What can you expect on your iconic B-17 "Yankee Lady" flight?
You are part of an aircrew of ten joining with the flight crew of three, as you get your first glimpse of a World War II Boeing B-17G Heavy Bomber that you have longed to fly in. Shortly you'll be boarding the "Yankee Lady" and take your assigned crew position.
The engines have roared to life and you've taxxied out to the run-up area so the flight crew can complete the pre takeoff checklist. Your heart begins to beat a little faster as the flight crew performs the engine run-ups, magneto and propeller feathering checks.
The tower has cleared the flight for take-off. As the pilots advance the throttles, 4,800 horsepower roars to life and you begin moving down the runway. At around 90 knots the aircraft begins to lift off and suddenly you are airborne.
Today's flight will last about 30 minutes and will be at an altitude from 3,000 to 5,000 feet. This will allow for a comfortable ride and a clear view of the ground. The typical mission is to fly up the Detroit River with Detroit off our port wing (left) and Windsor, Ontario off our starboard (right).
Once you are airborne, you begin to move around the aircraft, checking out the various crew positions. You have made your way up to the nose and you're seated in the navigator's seat. Looking forward you see the Norden Bomb sight. In defense of the aircraft, the chin turret was operated by the Bombardier and the Navigator would operate cheek guns on the left and right side of the nose. Your next stop is in the cockpit. You look over the shoulders their shoulders as the pilot and co-pilot are constantly busy keeping the aircraft in level flight. Directly above your head is the top turret which was operated by the flight engineer.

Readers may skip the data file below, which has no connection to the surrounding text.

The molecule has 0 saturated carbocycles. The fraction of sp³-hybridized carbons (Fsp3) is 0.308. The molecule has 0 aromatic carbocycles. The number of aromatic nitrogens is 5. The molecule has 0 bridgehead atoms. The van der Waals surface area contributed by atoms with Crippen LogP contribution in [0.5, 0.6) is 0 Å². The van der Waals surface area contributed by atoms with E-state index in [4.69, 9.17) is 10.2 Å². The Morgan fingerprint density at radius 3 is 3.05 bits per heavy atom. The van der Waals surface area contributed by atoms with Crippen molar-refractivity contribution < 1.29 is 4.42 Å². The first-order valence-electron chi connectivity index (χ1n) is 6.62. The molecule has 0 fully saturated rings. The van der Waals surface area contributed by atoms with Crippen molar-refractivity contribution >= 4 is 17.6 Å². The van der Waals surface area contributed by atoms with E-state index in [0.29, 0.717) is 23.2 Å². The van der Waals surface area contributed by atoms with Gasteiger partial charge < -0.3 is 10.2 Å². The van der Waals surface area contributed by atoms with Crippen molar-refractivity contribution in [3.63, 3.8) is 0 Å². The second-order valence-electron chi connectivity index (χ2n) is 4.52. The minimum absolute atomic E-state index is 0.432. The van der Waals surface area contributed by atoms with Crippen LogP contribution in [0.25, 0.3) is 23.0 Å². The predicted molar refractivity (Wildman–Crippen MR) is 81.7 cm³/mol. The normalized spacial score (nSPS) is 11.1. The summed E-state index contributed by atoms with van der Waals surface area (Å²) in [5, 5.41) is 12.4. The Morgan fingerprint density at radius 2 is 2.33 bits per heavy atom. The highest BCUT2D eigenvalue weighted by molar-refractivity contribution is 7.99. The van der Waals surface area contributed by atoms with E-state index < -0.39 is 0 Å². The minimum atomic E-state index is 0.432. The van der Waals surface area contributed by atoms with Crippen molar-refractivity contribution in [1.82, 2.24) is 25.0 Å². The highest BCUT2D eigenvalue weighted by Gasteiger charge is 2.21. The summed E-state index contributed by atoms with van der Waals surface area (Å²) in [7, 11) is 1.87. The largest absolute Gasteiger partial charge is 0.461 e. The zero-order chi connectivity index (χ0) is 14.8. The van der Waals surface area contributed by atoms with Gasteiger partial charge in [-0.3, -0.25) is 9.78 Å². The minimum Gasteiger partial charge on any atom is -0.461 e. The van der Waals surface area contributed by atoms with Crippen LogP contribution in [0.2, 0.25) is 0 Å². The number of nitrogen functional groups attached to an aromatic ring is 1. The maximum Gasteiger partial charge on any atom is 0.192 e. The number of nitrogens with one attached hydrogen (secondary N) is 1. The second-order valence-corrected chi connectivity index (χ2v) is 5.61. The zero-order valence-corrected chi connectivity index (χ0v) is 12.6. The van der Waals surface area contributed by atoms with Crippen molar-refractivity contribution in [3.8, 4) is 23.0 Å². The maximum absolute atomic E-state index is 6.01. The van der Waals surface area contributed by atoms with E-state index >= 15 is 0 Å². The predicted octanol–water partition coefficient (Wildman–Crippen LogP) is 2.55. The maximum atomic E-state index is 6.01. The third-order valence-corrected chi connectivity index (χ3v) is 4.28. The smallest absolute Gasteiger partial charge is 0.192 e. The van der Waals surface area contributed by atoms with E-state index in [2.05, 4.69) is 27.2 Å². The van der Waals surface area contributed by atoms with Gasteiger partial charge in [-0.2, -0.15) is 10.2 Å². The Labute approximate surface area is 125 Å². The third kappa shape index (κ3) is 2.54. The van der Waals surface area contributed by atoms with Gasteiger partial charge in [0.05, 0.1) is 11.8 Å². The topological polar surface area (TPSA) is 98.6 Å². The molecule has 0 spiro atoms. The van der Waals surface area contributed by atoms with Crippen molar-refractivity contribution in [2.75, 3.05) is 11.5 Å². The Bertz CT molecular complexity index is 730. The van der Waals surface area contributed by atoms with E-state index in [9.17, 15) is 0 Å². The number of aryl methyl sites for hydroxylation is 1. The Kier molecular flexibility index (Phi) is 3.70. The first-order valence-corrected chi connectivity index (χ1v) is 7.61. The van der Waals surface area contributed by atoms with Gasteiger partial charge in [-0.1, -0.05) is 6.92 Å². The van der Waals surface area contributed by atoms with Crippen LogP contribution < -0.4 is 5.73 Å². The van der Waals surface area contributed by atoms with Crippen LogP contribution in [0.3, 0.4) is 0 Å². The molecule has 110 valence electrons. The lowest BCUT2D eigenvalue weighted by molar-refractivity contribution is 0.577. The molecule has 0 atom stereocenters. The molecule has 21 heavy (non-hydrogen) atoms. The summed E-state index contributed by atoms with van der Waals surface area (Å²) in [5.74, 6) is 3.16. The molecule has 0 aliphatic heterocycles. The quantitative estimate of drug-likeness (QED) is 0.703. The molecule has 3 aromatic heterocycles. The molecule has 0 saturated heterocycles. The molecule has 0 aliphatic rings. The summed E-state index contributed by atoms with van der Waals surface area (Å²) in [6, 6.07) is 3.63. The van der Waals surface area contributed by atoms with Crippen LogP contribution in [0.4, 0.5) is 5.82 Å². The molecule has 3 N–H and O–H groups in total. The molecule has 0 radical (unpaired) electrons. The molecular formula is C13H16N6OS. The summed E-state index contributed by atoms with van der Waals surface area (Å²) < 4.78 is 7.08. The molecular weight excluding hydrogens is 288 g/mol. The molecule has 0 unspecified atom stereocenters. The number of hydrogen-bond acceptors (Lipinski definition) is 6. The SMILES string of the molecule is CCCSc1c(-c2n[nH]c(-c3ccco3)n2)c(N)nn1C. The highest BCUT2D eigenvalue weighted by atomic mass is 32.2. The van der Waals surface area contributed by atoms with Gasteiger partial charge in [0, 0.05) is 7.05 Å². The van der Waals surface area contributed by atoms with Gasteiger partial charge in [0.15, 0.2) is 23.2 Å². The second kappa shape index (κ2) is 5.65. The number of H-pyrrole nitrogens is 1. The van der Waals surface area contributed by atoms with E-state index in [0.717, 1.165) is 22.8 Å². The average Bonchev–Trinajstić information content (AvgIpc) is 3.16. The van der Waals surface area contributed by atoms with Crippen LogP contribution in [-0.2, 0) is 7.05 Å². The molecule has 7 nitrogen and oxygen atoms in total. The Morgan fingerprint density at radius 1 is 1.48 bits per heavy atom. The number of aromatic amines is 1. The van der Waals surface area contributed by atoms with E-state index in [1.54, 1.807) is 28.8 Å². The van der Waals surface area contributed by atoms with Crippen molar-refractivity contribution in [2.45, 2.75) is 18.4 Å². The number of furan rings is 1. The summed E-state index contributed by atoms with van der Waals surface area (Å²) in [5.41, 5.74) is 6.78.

You cross the walk way through the bomb bay, which could carry up to 4,000 pounds of bombs, to the radio room. The radio operator maintained contact with the other aircraft and flight crews. If required he would operate a waist gun if one of the crew members became injured. Leaving the radio room, you pass around the right side of the ball turret and take a glance inside. There was one crew member for each waist gun. How quick and how far away can you spot another aircraft? The windows are staggered so that they did not bump into each other while operating the guns. There were only 400 rounds of ammunition for each .50 caliber gun.
You have checked out all of the crew positions from the nose to the waist guns. All too soon, the flight engineer announces that you are to return to your crew position seats and prepare for landing. You know the runway is close because you hear the flaps and landing gear being lowered. Soon you see the ground getting closer and the familiar chirp as the tires touch down on the runway and you begin to slow down. Turning off the runway, the Yankee Lady begins taxiing to the hangar. Soon she comes to a stop, the engines are shut down and suddenly it's quiet. Your flight experience is over and you exit the aircraft.Click here to reserve your seat today!